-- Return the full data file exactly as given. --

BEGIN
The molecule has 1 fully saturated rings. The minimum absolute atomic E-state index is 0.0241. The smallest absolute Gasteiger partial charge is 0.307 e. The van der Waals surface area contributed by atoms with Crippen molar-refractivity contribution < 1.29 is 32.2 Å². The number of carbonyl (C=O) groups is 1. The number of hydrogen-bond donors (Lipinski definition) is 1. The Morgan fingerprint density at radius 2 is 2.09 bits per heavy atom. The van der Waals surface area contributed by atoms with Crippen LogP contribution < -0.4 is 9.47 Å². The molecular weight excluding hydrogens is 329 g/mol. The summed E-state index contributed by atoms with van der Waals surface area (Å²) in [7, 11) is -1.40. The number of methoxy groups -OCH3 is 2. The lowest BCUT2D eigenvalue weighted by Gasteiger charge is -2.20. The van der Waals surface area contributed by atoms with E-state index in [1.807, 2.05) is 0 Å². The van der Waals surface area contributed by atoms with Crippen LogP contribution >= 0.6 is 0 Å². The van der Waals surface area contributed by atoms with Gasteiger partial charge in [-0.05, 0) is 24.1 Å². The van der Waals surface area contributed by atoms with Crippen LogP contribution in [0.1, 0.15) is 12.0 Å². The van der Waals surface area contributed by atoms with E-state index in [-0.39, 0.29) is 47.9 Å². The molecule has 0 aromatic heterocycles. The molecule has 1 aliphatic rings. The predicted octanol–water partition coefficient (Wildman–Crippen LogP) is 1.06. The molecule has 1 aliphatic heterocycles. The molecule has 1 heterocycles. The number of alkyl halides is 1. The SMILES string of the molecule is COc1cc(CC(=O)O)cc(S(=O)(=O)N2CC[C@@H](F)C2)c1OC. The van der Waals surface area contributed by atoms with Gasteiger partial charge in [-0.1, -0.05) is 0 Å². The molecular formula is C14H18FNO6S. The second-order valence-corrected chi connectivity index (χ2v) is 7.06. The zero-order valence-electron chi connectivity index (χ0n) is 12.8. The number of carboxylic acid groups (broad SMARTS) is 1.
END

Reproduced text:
The molecule has 1 fully saturated rings. The minimum absolute atomic E-state index is 0.0241. The smallest absolute Gasteiger partial charge is 0.307 e. The van der Waals surface area contributed by atoms with Crippen molar-refractivity contribution < 1.29 is 32.2 Å². The number of carbonyl (C=O) groups is 1. The number of hydrogen-bond donors (Lipinski definition) is 1. The Morgan fingerprint density at radius 2 is 2.09 bits per heavy atom. The van der Waals surface area contributed by atoms with Crippen LogP contribution < -0.4 is 9.47 Å². The molecular weight excluding hydrogens is 329 g/mol. The summed E-state index contributed by atoms with van der Waals surface area (Å²) in [7, 11) is -1.40. The number of methoxy groups -OCH3 is 2. The lowest BCUT2D eigenvalue weighted by Gasteiger charge is -2.20. The van der Waals surface area contributed by atoms with E-state index in [1.807, 2.05) is 0 Å². The van der Waals surface area contributed by atoms with Crippen LogP contribution >= 0.6 is 0 Å². The van der Waals surface area contributed by atoms with Gasteiger partial charge in [-0.05, 0) is 24.1 Å². The van der Waals surface area contributed by atoms with Crippen LogP contribution in [0.1, 0.15) is 12.0 Å². The van der Waals surface area contributed by atoms with E-state index in [-0.39, 0.29) is 47.9 Å². The molecule has 0 aromatic heterocycles. The molecule has 1 aliphatic rings. The predicted octanol–water partition coefficient (Wildman–Crippen LogP) is 1.06. The molecule has 1 aliphatic heterocycles. The molecule has 1 heterocycles. The number of alkyl halides is 1. The SMILES string of the molecule is COc1cc(CC(=O)O)cc(S(=O)(=O)N2CC[C@@H](F)C2)c1OC. The van der Waals surface area contributed by atoms with Gasteiger partial charge in [-0.1, -0.05) is 0 Å². The molecular formula is C14H18FNO6S. The second-order valence-corrected chi connectivity index (χ2v) is 7.06. The zero-order valence-electron chi connectivity index (χ0n) is 12.8. The number of carboxylic acid groups (broad SMARTS) is 1.